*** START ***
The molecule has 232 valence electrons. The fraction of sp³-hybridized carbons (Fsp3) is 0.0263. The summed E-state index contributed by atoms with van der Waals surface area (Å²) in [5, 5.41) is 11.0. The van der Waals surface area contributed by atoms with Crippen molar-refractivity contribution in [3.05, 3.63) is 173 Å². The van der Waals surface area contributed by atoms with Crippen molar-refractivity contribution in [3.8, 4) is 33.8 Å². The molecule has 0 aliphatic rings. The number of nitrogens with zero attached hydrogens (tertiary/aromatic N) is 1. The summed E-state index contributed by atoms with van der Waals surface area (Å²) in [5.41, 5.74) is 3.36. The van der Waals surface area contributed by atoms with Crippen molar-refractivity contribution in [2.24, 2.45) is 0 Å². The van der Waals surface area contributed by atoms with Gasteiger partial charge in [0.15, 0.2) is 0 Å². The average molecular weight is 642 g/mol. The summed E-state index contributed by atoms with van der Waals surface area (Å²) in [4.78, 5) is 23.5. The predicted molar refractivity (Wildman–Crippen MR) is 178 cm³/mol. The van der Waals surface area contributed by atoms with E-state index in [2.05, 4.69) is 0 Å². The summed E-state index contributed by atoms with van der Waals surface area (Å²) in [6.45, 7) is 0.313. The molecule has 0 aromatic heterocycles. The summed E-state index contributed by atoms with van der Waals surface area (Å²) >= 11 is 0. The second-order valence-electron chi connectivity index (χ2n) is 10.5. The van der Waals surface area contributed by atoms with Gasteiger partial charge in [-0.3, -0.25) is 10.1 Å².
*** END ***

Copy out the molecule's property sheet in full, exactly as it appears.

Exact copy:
The molecule has 232 valence electrons. The fraction of sp³-hybridized carbons (Fsp3) is 0.0263. The summed E-state index contributed by atoms with van der Waals surface area (Å²) in [5, 5.41) is 11.0. The van der Waals surface area contributed by atoms with Crippen molar-refractivity contribution in [3.05, 3.63) is 173 Å². The van der Waals surface area contributed by atoms with Crippen molar-refractivity contribution in [3.8, 4) is 33.8 Å². The molecule has 0 aliphatic rings. The number of nitrogens with zero attached hydrogens (tertiary/aromatic N) is 1. The summed E-state index contributed by atoms with van der Waals surface area (Å²) in [5.41, 5.74) is 3.36. The van der Waals surface area contributed by atoms with Crippen molar-refractivity contribution in [2.24, 2.45) is 0 Å². The van der Waals surface area contributed by atoms with Gasteiger partial charge in [0.15, 0.2) is 0 Å². The average molecular weight is 642 g/mol. The summed E-state index contributed by atoms with van der Waals surface area (Å²) in [4.78, 5) is 23.5. The predicted molar refractivity (Wildman–Crippen MR) is 178 cm³/mol. The van der Waals surface area contributed by atoms with E-state index in [2.05, 4.69) is 0 Å². The summed E-state index contributed by atoms with van der Waals surface area (Å²) in [6.45, 7) is 0.313. The molecule has 0 aromatic heterocycles. The summed E-state index contributed by atoms with van der Waals surface area (Å²) >= 11 is 0. The second-order valence-electron chi connectivity index (χ2n) is 10.5. The van der Waals surface area contributed by atoms with Gasteiger partial charge in [-0.3, -0.25) is 10.1 Å².